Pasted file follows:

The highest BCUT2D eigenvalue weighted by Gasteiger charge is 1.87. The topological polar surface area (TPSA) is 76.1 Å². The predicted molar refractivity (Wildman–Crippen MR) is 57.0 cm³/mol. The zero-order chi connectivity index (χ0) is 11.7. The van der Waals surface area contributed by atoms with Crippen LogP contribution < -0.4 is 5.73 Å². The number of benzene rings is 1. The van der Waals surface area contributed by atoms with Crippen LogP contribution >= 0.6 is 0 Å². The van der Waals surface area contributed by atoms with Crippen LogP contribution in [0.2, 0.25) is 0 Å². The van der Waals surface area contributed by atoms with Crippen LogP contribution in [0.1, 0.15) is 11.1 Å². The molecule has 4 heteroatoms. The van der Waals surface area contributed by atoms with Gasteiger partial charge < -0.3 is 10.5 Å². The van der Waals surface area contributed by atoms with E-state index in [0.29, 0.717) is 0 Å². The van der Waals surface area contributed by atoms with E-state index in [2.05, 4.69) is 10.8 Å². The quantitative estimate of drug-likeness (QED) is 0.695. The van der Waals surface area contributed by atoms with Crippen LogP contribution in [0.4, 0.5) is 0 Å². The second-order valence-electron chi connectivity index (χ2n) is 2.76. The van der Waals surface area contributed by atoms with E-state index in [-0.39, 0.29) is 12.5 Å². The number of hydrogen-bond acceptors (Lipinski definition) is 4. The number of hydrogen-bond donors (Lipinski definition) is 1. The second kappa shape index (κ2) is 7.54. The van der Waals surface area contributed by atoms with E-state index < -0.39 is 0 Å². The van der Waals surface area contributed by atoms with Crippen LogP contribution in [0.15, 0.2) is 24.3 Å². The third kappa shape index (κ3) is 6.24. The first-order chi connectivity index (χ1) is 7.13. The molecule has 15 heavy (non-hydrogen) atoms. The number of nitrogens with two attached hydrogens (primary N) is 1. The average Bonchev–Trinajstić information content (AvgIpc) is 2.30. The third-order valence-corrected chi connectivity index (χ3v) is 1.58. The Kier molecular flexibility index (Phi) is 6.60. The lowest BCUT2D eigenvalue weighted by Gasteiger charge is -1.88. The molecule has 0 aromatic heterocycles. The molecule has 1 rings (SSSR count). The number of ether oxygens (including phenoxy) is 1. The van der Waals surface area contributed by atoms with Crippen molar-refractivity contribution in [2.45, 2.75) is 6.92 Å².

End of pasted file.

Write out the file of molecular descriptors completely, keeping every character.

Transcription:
The highest BCUT2D eigenvalue weighted by Gasteiger charge is 1.87. The topological polar surface area (TPSA) is 76.1 Å². The predicted molar refractivity (Wildman–Crippen MR) is 57.0 cm³/mol. The zero-order chi connectivity index (χ0) is 11.7. The van der Waals surface area contributed by atoms with Crippen LogP contribution < -0.4 is 5.73 Å². The number of benzene rings is 1. The van der Waals surface area contributed by atoms with Crippen LogP contribution >= 0.6 is 0 Å². The van der Waals surface area contributed by atoms with Crippen LogP contribution in [0.2, 0.25) is 0 Å². The van der Waals surface area contributed by atoms with Crippen LogP contribution in [0.1, 0.15) is 11.1 Å². The molecule has 4 heteroatoms. The van der Waals surface area contributed by atoms with Gasteiger partial charge < -0.3 is 10.5 Å². The van der Waals surface area contributed by atoms with E-state index in [0.29, 0.717) is 0 Å². The van der Waals surface area contributed by atoms with E-state index in [2.05, 4.69) is 10.8 Å². The quantitative estimate of drug-likeness (QED) is 0.695. The van der Waals surface area contributed by atoms with Crippen LogP contribution in [0.4, 0.5) is 0 Å². The second-order valence-electron chi connectivity index (χ2n) is 2.76. The van der Waals surface area contributed by atoms with E-state index in [-0.39, 0.29) is 12.5 Å². The number of hydrogen-bond acceptors (Lipinski definition) is 4. The number of hydrogen-bond donors (Lipinski definition) is 1. The second kappa shape index (κ2) is 7.54. The van der Waals surface area contributed by atoms with E-state index < -0.39 is 0 Å². The van der Waals surface area contributed by atoms with Crippen LogP contribution in [0.15, 0.2) is 24.3 Å². The third kappa shape index (κ3) is 6.24. The first-order chi connectivity index (χ1) is 7.13. The molecule has 15 heavy (non-hydrogen) atoms. The number of nitrogens with two attached hydrogens (primary N) is 1. The average Bonchev–Trinajstić information content (AvgIpc) is 2.30. The third-order valence-corrected chi connectivity index (χ3v) is 1.58. The Kier molecular flexibility index (Phi) is 6.60. The lowest BCUT2D eigenvalue weighted by Gasteiger charge is -1.88. The molecule has 0 aromatic heterocycles. The molecule has 1 rings (SSSR count). The number of ether oxygens (including phenoxy) is 1. The van der Waals surface area contributed by atoms with Crippen molar-refractivity contribution in [2.45, 2.75) is 6.92 Å².